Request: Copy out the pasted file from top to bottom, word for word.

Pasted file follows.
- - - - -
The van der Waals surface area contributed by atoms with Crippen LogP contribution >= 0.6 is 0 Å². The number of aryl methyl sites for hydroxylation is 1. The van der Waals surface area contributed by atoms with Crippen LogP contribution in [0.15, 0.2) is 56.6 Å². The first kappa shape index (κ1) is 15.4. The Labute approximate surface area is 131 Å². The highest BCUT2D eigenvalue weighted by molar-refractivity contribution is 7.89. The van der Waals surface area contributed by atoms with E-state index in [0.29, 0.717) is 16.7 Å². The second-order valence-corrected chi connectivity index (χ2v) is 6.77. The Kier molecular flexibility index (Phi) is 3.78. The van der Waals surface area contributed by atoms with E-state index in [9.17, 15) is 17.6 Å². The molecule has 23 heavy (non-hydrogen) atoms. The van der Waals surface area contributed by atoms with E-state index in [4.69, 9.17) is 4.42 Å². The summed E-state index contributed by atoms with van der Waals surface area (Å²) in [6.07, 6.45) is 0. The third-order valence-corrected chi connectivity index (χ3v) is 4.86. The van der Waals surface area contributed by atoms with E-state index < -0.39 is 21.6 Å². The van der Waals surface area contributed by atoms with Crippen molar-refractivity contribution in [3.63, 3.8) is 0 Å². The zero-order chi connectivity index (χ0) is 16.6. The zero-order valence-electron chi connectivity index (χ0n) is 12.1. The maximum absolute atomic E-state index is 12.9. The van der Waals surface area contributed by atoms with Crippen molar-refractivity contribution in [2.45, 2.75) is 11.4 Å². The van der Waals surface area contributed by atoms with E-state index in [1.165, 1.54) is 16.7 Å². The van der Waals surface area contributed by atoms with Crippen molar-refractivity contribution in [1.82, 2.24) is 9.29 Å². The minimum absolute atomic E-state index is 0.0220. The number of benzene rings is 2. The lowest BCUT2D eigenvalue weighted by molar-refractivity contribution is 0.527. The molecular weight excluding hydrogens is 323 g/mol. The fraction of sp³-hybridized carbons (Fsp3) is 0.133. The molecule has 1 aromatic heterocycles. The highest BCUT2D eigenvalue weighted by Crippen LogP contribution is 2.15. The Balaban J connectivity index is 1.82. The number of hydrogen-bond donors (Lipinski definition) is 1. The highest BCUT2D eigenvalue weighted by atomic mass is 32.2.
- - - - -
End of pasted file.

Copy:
The van der Waals surface area contributed by atoms with Crippen LogP contribution >= 0.6 is 0 Å². The number of aryl methyl sites for hydroxylation is 1. The van der Waals surface area contributed by atoms with Crippen LogP contribution in [0.15, 0.2) is 56.6 Å². The first kappa shape index (κ1) is 15.4. The Labute approximate surface area is 131 Å². The highest BCUT2D eigenvalue weighted by molar-refractivity contribution is 7.89. The van der Waals surface area contributed by atoms with E-state index in [0.29, 0.717) is 16.7 Å². The second-order valence-corrected chi connectivity index (χ2v) is 6.77. The Kier molecular flexibility index (Phi) is 3.78. The van der Waals surface area contributed by atoms with E-state index in [9.17, 15) is 17.6 Å². The molecule has 23 heavy (non-hydrogen) atoms. The van der Waals surface area contributed by atoms with E-state index in [4.69, 9.17) is 4.42 Å². The summed E-state index contributed by atoms with van der Waals surface area (Å²) in [6.07, 6.45) is 0. The third-order valence-corrected chi connectivity index (χ3v) is 4.86. The van der Waals surface area contributed by atoms with E-state index < -0.39 is 21.6 Å². The van der Waals surface area contributed by atoms with Crippen molar-refractivity contribution in [3.63, 3.8) is 0 Å². The zero-order chi connectivity index (χ0) is 16.6. The zero-order valence-electron chi connectivity index (χ0n) is 12.1. The maximum absolute atomic E-state index is 12.9. The van der Waals surface area contributed by atoms with Crippen molar-refractivity contribution in [2.45, 2.75) is 11.4 Å². The van der Waals surface area contributed by atoms with E-state index in [1.165, 1.54) is 16.7 Å². The van der Waals surface area contributed by atoms with Crippen molar-refractivity contribution in [1.82, 2.24) is 9.29 Å². The minimum absolute atomic E-state index is 0.0220. The number of benzene rings is 2. The lowest BCUT2D eigenvalue weighted by molar-refractivity contribution is 0.527. The molecular weight excluding hydrogens is 323 g/mol. The fraction of sp³-hybridized carbons (Fsp3) is 0.133. The molecule has 1 aromatic heterocycles. The highest BCUT2D eigenvalue weighted by Crippen LogP contribution is 2.15. The Balaban J connectivity index is 1.82. The number of hydrogen-bond donors (Lipinski definition) is 1. The highest BCUT2D eigenvalue weighted by atomic mass is 32.2.